Measuring Human Rights Performance

As companies work to meet their responsibility to respect human rights, metrics that help internal and external stakeholders understand the social impacts of their operations are urgently needed. While numerous measurement efforts have emerged in recent years, none has yet advanced a concise set of user-friendly, industry-specific indicators of strong performance. 

On April 20 and 21, the NYU Stern Center for Business and Human Rights and the RFKennedy Compass Program at Robert F. Kennedy Human Rights convened a workshop to discuss and respond to this gap. The workshop, Measuring Human Rights Performance: Metrics that Drive Change, brought together more than 80 people from industry, civil society, ratings agencies, and academia to collaborate in defining the next generation of indicators. 

The workshop began by examining the emergence and importance of environmental, social, and governance (ESG) factors in industry decision-making, and the relative underdevelopment of “social” factors, particularly regarding human rights. A panel of representatives from measurement initiatives then discussed lessons learned from three current approaches to developing human rights metrics. For the remainder of the day, participants broke into groups to identify what is and is not working about existing human rights measurement efforts from their diverse perspectives. 

The groups generally agreed that existing efforts had increased awareness within companies and driven internal action and improvement.  There was also consensus that the rankings of peer companies had a motivating effect. However, the groups felt there was still much work to be done. Concerns expressed included: the inefficiency and confusion caused by the high number of competing assessment tools and codes; the overemphasis on process rather than outcome, the difficulty of conveying context, and the practical challenges of using complex or numerous metrics.

Day two continued to explore current efforts with a panel discussion by investors on how they incorporate ESG data into their decision-making. The remainder of the workshop was organized around five parallel industry-specific working groups on low-wage manufacturing, construction, extractives, agriculture and fisheries, and information and communications technology. The groups first identified desired human rights outcomes within each industry and then indicators that could be used to measure a company’s performance with respect to these outcomes. In light of the conversations from day one, participants were asked to focus on indicators that measured impact, rather than commitments, policies, or processes, and to limit themselves to five to eight indicators for each industry.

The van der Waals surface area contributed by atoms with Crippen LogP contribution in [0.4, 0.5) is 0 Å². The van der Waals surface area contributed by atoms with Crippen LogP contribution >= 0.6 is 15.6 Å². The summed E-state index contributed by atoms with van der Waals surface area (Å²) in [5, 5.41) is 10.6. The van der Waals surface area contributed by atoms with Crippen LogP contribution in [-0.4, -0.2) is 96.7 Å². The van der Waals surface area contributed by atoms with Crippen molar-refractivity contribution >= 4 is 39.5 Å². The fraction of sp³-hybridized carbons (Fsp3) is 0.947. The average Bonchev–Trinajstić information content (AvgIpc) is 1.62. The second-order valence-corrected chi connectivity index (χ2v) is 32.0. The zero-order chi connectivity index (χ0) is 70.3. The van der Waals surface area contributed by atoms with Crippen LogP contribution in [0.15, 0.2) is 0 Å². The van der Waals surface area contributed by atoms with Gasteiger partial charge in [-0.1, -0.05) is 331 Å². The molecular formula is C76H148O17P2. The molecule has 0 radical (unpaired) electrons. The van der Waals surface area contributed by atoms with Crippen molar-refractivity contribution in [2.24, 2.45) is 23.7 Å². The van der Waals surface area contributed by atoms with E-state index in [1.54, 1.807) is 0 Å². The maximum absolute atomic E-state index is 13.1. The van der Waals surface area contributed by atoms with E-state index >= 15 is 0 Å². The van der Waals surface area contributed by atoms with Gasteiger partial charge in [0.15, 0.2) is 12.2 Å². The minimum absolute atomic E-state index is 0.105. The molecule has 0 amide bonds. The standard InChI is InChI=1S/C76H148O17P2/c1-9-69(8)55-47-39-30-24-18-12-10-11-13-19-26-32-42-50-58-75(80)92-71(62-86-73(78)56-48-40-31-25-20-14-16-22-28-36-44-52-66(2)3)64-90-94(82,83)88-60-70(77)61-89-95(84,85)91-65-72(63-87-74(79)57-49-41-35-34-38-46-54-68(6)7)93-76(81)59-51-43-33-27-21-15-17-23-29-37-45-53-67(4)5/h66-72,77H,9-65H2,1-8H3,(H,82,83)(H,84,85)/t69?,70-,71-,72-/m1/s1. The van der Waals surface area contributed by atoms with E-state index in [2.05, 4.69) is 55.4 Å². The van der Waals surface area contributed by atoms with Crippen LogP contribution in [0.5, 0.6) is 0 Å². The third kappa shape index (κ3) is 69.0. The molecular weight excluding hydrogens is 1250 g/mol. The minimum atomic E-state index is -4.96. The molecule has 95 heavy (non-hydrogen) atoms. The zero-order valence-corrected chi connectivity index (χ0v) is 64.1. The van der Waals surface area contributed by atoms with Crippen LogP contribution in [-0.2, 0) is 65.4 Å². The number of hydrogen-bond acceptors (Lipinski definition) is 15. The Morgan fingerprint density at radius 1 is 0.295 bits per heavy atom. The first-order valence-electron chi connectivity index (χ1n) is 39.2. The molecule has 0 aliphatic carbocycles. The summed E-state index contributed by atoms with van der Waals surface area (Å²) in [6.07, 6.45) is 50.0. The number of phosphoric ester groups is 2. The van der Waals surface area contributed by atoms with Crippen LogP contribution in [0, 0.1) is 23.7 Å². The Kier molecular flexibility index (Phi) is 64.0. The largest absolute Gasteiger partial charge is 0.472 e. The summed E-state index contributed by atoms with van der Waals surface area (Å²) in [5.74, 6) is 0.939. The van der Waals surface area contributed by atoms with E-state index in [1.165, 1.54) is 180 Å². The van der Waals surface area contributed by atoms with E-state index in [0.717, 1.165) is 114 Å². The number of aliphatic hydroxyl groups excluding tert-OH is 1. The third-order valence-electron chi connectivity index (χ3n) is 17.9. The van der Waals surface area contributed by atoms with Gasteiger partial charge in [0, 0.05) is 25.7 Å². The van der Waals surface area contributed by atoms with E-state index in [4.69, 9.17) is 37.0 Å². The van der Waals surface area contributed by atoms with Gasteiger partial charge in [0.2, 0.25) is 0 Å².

Despite the difficulty of the task, discussions were open and active, yielding many informed and creative ideas. The energy in the room underscored the broad interest in finding a way to meaningfully measure human rights impacts and to help distinguish companies that are working hard to address these challenges. 

In the coming months, the Center will build on these excellent discussions to develop a white paper that will examine the gaps in existing strategies for measuring social factors in investment and that will propose alternative approaches and draft metrics. We look forward to continuing to advance the state of social impact measurement together.

 

Casey O'Connor is a Visiting Scholar with the Center.